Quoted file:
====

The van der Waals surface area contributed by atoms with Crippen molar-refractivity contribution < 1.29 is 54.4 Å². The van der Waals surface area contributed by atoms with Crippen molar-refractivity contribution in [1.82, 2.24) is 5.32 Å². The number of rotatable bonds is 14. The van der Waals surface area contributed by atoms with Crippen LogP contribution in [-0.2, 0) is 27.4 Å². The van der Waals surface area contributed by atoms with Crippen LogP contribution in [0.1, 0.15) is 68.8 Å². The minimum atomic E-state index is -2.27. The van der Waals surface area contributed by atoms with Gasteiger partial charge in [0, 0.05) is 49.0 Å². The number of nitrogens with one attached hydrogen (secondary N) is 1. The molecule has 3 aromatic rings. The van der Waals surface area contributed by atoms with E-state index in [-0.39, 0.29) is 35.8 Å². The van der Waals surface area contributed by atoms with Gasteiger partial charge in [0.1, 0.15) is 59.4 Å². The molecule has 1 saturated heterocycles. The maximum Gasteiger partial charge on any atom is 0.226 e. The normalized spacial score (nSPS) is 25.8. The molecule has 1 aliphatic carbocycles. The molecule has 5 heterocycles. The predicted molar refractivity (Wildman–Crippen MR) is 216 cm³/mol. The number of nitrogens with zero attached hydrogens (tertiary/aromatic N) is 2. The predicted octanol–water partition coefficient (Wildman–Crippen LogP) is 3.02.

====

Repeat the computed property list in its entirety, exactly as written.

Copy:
The van der Waals surface area contributed by atoms with Crippen molar-refractivity contribution < 1.29 is 54.4 Å². The van der Waals surface area contributed by atoms with Crippen molar-refractivity contribution in [1.82, 2.24) is 5.32 Å². The number of rotatable bonds is 14. The van der Waals surface area contributed by atoms with Crippen LogP contribution in [-0.2, 0) is 27.4 Å². The van der Waals surface area contributed by atoms with Crippen LogP contribution in [0.1, 0.15) is 68.8 Å². The minimum atomic E-state index is -2.27. The van der Waals surface area contributed by atoms with Gasteiger partial charge in [0, 0.05) is 49.0 Å². The number of nitrogens with one attached hydrogen (secondary N) is 1. The molecule has 3 aromatic rings. The van der Waals surface area contributed by atoms with E-state index in [-0.39, 0.29) is 35.8 Å². The van der Waals surface area contributed by atoms with Gasteiger partial charge in [0.1, 0.15) is 59.4 Å². The molecule has 1 saturated heterocycles. The maximum Gasteiger partial charge on any atom is 0.226 e. The normalized spacial score (nSPS) is 25.8. The molecule has 1 aliphatic carbocycles. The molecule has 5 heterocycles. The predicted molar refractivity (Wildman–Crippen MR) is 216 cm³/mol. The number of nitrogens with zero attached hydrogens (tertiary/aromatic N) is 2. The predicted octanol–water partition coefficient (Wildman–Crippen LogP) is 3.02.